Postabsorptive lipid oxidation was similar between the overweight and normal subjects when corrected as kilograms of body weight (0.898 ± 0.058 vs. 0.916 ± 0.059 mg · kg−1 · min−1;P = 0.82) but significantly increased in overweight compared with normal subjects when corrected as kilograms of LBM, which represents the metabolically active tissues (Table 3 and see Fig. 2; P < 0.05). The higher lipid oxidative disposal in the overweight subjects in relation to normal subjects was found to be significant in women (1.41 ± 0.15 vs. 1.11 ± 0.07 mg · kg LBM−1 · min−1; P < 0.04) and showed only a trend in men (1.32 ± 0.09 vs. 1.24 ± 0.10 mg · kg LBM−1 · min−1; P = 0.41). Lipid oxidation during the clamp was similarly suppressed in overweight and normal subjects (Table 3).
1H NMR spectroscopy of the calf muscle showed that IMCL content in the soleus (Fig.3 A: 62 ± 7 vs. 51 ± 6 AU; P = 0.22) and tibialis anterior (Fig.3 B: 13 ± 3 vs. 12 ± 2 AU; P = 0.67) muscles was similar in the overweight and normal subjects. Normal men showed slightly lower (P = 0.17) IMCL content in the soleus muscle compared with women, and a nonsignificantly lower value compared with overweight men (P = 0.14), in whom the soleus IMCL content showed a threefold larger variability.
Plasma Insulin, C-Peptide, and Cortisol Concentrations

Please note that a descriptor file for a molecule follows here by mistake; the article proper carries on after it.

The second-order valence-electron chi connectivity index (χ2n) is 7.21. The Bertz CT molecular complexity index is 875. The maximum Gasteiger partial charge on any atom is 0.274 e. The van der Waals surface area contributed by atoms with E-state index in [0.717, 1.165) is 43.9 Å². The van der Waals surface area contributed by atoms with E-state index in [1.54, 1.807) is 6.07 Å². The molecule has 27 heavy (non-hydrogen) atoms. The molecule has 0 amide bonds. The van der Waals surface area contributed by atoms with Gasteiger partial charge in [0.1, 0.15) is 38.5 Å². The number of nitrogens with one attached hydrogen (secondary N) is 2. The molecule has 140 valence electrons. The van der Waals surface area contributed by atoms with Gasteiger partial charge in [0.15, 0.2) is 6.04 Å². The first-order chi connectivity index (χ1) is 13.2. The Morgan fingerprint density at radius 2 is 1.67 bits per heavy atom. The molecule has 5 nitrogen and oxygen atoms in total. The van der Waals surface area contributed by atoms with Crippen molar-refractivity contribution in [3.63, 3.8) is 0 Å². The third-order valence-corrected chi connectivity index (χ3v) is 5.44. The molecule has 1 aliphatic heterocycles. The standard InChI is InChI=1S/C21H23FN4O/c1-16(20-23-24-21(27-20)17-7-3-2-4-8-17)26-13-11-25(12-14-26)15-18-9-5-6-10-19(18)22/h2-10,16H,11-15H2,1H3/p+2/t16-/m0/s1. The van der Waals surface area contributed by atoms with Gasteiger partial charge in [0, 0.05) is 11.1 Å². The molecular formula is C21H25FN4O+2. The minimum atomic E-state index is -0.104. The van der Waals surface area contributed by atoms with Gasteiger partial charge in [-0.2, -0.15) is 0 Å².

Postabsorptive plasma insulin concentrations were comparable in the study groups and similarly increased during the insulin clamp (Table 3), with no significant gender difference. Plasma postabsorptive C-peptide concentrations were also comparable between the groups (0.39 ± 0.03 vs. 0.40 ± 0.05 nmol/l; P = 0.84, respectively, in overweight and normal subjects), and the concentration levels dropped similarly during the clamp (55 ± 5 vs. 58 ± 5%; P = 0.71). Postabsorptive serum cortisol concentration was also similar in the study groups, with no gender-related difference (73 ± 12 vs. 58 ± 9 ng/ml;P = 0.20).
Plasma Leptin Concentration
Postabsorptive plasma leptin concentration was reduced in men compared with women in both normal (Fig.4: 2.43 ± 0.61 vs. 5.18 ± 0.85 ng/ml; P = 0.02) and overweight subjects (Fig. 4: 5.12 ± 0.63 vs. 11.0 ± 2.01 ng/ml, P = 0.05). Overweight subjects had higher circulating plasma leptin than normal subjects (Fig. 4: 8.04 ± 1.30 vs. 3.81 ± 0.63 ng/ml;P < 0.01); nevertheless, when normalized to kilogram of body fat, it was comparable to that of the normal subjects (Fig. 4: 0.37 ± 0.05 vs. 0.34 ± 0.05; P = 0.71).